Traumatic Stress and Accelerated Cellular Aging: From Epigenetics to Cardiometabolic Disease
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Purpose of Review
The aim of this paper is to review the recent literature on traumatic stress-related accelerated aging, including a focus on cellular mechanisms and biomarkers of cellular aging and on the clinical manifestations of accelerated biological aging.
Multiple lines of research converge to suggest that PTSD is associated with accelerated aging in the epigenome, and the immune and inflammation systems, and this may be reflected in premature onset of cardiometabolic and cardiovascular disease.
The current state of research paves the way for future work focused on identifying the peripheral and central biological mechanisms linking traumatic stress to accelerated biological aging and medical morbidity, with an emphasis on processes involved in inflammation, immune functioning, oxidative stress, autonomic arousal, and stress response. Ultimately, such work could help reduce the pace of biological aging and improve health and wellness.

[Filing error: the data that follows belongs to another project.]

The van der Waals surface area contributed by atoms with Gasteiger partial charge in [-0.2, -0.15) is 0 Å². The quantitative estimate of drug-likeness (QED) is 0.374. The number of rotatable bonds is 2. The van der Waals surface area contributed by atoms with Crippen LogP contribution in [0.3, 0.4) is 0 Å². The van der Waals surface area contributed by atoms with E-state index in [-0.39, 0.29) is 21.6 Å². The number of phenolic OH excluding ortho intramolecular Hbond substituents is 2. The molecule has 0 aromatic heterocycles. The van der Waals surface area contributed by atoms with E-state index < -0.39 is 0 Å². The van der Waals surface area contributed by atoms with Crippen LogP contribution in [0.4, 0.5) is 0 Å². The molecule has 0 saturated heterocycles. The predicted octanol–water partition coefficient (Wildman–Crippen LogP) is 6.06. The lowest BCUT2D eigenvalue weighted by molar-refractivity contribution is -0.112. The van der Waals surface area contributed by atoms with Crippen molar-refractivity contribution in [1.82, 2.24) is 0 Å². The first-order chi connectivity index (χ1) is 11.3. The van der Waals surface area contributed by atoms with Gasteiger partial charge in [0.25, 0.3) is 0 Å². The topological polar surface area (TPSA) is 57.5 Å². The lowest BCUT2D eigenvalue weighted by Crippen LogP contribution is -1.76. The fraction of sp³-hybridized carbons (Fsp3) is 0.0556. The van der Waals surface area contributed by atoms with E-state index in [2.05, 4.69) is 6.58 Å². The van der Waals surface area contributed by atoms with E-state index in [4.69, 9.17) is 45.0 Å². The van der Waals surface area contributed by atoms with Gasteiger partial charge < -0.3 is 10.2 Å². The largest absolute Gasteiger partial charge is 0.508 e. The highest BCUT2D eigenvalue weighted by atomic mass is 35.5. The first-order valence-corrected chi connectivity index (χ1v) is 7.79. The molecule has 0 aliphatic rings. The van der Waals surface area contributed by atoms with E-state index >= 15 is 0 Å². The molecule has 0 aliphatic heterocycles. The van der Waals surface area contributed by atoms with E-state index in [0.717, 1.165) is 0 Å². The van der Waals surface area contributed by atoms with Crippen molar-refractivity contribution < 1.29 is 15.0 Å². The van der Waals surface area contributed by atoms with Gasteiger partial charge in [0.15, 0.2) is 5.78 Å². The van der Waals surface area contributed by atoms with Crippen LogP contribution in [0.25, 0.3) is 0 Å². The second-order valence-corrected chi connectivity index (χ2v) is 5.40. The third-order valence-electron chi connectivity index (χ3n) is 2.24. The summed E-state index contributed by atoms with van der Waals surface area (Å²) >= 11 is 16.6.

KeywordsTraumatic stress PTSD Accelerated aging Epigenetic clock Inflamm-aging Immunosenescence
This work was supported in part by the National Institute on Aging of the National Institutes of Health award R03AG051877 to EJW and by Merit Review Award Number I01 CX-001276-01 to EJW from the US Department of Veterans Affairs (VA) Clinical Sciences Research and Development (CSRD) Service. This work was also supported by a Presidential Early Career Award for Scientists and Engineers (PECASE 2013A) to EJW as administered by the US Department of VA Office of Research and Development.
Compliance with Ethical Standards
Conflict of Interest
Erika J. Wolf reports grants from NIA(NIH) (R03AG051877), VA CSR&D Merit Award (I01 CX-001276-01), and PECASE via VA ORD (PECASE 2013A).
Filomene G. Morrison declares no potential conflicts of interest.
Human and Animal Rights and Informed Consent
This article does not contain any studies with human or animal subjects performed by any of the authors.
Papers of particular interest, published recently, have been highlighted as: • Of importance •• Of major importance
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